CHARLESTON, W.Va. (AP) — Patriot Coal committed serious violations by failing to ensure walls and roofs were properly supported before a severe accident called a coal burst killed two West Virginia miners in May, according to state mining officials.
Just three days before the deadly accident, there was a similar collapse at the Brody Mine No. 1, according to a state Office of Miners' Health, Safety and Training investigation report. The office cited the company in several "notices of violation."
No one was seriously hurt in the earlier incident, which went unreported, and underground mining continued the next day, the state report says. A coal burst involves the violent failure of a roof, pillar or wall of coal inside a mine. High-speed coal is shot at anyone in the way.
On May 12, miners Eric Legg and Gary Hensley were killed by a coal burst at the Boone County mine. It filled up their section of the mine with coal four and a half feet deep, leaving just a small opening between the coal and the roof, the report states.
The burst that occurred three days earlier covered a worker in coal up to his waist, but didn't injure him. Afterward, an assistant mine foreman found cracks in the roof, deterioration of the mine's ribs and a change in the bolting pattern.
After spotting those issues, the assistant foreman told the section foreman, "I would not mine this," the report states.
Miners moved some equipment and resumed mining the next day.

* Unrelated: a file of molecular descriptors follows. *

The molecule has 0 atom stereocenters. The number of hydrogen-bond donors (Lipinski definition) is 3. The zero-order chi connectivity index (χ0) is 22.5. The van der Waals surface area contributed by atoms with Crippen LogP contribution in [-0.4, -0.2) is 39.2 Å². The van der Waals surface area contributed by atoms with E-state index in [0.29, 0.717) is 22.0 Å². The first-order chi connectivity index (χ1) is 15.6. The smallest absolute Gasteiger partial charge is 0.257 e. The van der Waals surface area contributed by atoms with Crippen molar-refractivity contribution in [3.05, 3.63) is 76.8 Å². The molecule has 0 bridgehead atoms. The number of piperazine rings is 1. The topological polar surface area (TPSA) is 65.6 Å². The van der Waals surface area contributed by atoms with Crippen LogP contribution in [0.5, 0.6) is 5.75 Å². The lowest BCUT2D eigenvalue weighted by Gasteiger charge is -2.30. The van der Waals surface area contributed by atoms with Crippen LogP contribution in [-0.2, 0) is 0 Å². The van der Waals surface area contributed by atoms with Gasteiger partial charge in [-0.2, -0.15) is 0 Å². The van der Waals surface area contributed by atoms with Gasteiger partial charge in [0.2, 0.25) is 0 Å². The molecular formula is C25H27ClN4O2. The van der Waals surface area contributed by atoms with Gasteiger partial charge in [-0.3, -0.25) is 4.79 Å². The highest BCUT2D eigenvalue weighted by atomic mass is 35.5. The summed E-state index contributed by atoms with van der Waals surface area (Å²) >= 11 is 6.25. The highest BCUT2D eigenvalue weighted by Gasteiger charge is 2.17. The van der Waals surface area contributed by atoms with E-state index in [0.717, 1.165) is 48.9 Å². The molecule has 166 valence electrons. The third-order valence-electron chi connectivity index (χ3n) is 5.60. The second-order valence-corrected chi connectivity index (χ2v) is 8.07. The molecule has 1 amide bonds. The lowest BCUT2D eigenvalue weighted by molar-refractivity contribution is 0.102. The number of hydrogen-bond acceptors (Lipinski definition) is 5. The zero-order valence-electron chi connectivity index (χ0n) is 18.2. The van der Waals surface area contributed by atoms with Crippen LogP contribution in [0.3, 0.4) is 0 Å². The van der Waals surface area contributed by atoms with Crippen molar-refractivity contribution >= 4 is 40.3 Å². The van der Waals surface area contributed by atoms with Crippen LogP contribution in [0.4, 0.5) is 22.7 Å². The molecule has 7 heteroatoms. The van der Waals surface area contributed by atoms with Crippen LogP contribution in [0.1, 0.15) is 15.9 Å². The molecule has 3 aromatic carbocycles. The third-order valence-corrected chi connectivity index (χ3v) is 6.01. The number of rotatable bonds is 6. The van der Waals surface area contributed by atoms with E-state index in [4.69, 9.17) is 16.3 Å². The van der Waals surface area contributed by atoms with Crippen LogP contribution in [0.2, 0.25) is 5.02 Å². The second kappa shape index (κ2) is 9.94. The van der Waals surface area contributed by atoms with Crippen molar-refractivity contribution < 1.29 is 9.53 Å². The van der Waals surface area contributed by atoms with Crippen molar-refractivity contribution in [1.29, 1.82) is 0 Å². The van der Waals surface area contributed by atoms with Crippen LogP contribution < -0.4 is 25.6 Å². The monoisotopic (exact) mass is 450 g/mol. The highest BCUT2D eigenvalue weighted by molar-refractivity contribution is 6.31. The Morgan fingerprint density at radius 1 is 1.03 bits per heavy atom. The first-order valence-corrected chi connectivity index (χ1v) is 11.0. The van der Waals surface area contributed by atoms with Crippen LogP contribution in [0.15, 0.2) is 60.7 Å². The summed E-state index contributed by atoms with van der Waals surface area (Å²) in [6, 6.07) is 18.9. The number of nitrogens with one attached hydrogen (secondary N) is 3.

On the evening of the fatal accident, the general foreman and mine manager expressed safety concerns after the earlier outburst. According to a shuttle car operator, crew members laughed about suggestions to protect the mine operator, the report states.
Legg, 48, of Twilight, and Hensley, 46, of Chapmanville, were performing a risky method known as retreat mining. It involves intentionally collapsing the roof to retrieve more coal.
Retreat mining is considered standard practice in mines where coal reserves are running out.
Federal officials said the mine had so many safety problems it was deemed a "pattern violator," a rare designation reserved for the industry's worst offenders.
Brody No. 1 was one of only three mines last year to earn the label. Regulators have emphasized identifying pattern violators since the 2010 Upper Big Branch explosion killed 29 miners about 10 miles away.
Patriot Coal spokeswoman Janine Orf said the company can't comment on ongoing investigations or legal matters.
The Charleston Gazette first reported on the enforcement.
The federal Mine Safety and Health Administration is still writing its report on the incident, said administration spokeswoman Amy Louviere.